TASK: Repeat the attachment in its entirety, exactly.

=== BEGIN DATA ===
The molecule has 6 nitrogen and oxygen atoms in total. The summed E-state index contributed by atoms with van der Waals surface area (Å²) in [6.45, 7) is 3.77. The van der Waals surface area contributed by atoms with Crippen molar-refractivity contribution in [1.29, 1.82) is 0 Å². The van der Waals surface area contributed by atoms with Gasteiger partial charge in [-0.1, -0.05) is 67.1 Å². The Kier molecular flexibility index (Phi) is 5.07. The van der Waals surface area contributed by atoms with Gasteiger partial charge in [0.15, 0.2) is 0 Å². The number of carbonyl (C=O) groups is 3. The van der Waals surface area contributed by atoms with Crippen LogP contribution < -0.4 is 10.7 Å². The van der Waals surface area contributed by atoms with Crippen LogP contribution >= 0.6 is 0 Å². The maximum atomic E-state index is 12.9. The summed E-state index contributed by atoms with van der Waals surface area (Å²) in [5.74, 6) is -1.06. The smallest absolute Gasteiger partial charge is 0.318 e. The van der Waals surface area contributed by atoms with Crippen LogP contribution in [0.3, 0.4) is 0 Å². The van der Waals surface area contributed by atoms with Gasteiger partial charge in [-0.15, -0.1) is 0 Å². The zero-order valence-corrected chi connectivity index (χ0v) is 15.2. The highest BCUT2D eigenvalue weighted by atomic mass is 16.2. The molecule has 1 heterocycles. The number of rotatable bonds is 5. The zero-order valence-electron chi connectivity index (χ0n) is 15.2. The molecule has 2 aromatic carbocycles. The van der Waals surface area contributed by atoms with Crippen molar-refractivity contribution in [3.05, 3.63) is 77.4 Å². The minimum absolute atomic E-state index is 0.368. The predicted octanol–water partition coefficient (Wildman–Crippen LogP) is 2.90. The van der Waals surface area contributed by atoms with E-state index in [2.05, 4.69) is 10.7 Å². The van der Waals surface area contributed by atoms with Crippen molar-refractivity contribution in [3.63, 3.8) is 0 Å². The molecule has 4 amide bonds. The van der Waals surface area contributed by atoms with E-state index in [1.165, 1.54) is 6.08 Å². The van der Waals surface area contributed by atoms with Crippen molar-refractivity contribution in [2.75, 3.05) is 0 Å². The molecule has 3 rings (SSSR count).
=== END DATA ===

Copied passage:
The molecule has 6 nitrogen and oxygen atoms in total. The summed E-state index contributed by atoms with van der Waals surface area (Å²) in [6.45, 7) is 3.77. The van der Waals surface area contributed by atoms with Crippen molar-refractivity contribution in [1.29, 1.82) is 0 Å². The van der Waals surface area contributed by atoms with Gasteiger partial charge in [-0.1, -0.05) is 67.1 Å². The Kier molecular flexibility index (Phi) is 5.07. The van der Waals surface area contributed by atoms with Gasteiger partial charge in [0.15, 0.2) is 0 Å². The number of carbonyl (C=O) groups is 3. The van der Waals surface area contributed by atoms with Crippen LogP contribution < -0.4 is 10.7 Å². The van der Waals surface area contributed by atoms with Crippen LogP contribution >= 0.6 is 0 Å². The maximum atomic E-state index is 12.9. The summed E-state index contributed by atoms with van der Waals surface area (Å²) in [5.74, 6) is -1.06. The smallest absolute Gasteiger partial charge is 0.318 e. The van der Waals surface area contributed by atoms with Crippen LogP contribution in [0.3, 0.4) is 0 Å². The van der Waals surface area contributed by atoms with Gasteiger partial charge in [-0.15, -0.1) is 0 Å². The zero-order valence-corrected chi connectivity index (χ0v) is 15.2. The highest BCUT2D eigenvalue weighted by atomic mass is 16.2. The molecule has 1 heterocycles. The number of rotatable bonds is 5. The zero-order valence-electron chi connectivity index (χ0n) is 15.2. The molecule has 2 aromatic carbocycles. The van der Waals surface area contributed by atoms with Crippen molar-refractivity contribution in [3.05, 3.63) is 77.4 Å². The minimum absolute atomic E-state index is 0.368. The predicted octanol–water partition coefficient (Wildman–Crippen LogP) is 2.90. The van der Waals surface area contributed by atoms with E-state index in [2.05, 4.69) is 10.7 Å². The van der Waals surface area contributed by atoms with Crippen molar-refractivity contribution in [3.63, 3.8) is 0 Å². The molecule has 4 amide bonds. The van der Waals surface area contributed by atoms with E-state index in [1.165, 1.54) is 6.08 Å². The van der Waals surface area contributed by atoms with Crippen molar-refractivity contribution in [2.75, 3.05) is 0 Å². The molecule has 3 rings (SSSR count).